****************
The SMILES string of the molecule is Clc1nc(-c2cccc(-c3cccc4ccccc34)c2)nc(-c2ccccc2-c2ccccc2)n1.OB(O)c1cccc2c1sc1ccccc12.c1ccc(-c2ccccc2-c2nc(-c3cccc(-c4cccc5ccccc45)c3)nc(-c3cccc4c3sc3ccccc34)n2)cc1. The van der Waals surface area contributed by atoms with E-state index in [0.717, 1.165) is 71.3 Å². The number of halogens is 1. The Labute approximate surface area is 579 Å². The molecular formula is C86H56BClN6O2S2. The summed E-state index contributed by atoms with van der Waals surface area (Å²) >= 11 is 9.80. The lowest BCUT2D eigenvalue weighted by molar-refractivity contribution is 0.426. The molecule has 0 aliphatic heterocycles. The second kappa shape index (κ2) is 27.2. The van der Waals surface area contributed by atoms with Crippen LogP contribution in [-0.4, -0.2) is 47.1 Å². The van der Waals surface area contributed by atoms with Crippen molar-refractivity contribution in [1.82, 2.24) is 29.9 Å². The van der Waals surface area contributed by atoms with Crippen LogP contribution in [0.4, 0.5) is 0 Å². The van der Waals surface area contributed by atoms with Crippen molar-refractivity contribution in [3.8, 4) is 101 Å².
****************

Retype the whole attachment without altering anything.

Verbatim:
The SMILES string of the molecule is Clc1nc(-c2cccc(-c3cccc4ccccc34)c2)nc(-c2ccccc2-c2ccccc2)n1.OB(O)c1cccc2c1sc1ccccc12.c1ccc(-c2ccccc2-c2nc(-c3cccc(-c4cccc5ccccc45)c3)nc(-c3cccc4c3sc3ccccc34)n2)cc1. The van der Waals surface area contributed by atoms with E-state index in [0.717, 1.165) is 71.3 Å². The number of halogens is 1. The Labute approximate surface area is 579 Å². The molecular formula is C86H56BClN6O2S2. The summed E-state index contributed by atoms with van der Waals surface area (Å²) >= 11 is 9.80. The lowest BCUT2D eigenvalue weighted by molar-refractivity contribution is 0.426. The molecule has 0 aliphatic heterocycles. The second kappa shape index (κ2) is 27.2. The van der Waals surface area contributed by atoms with Crippen LogP contribution in [-0.4, -0.2) is 47.1 Å². The van der Waals surface area contributed by atoms with Crippen molar-refractivity contribution in [1.82, 2.24) is 29.9 Å². The van der Waals surface area contributed by atoms with Crippen LogP contribution in [0.4, 0.5) is 0 Å². The van der Waals surface area contributed by atoms with Crippen molar-refractivity contribution in [3.8, 4) is 101 Å².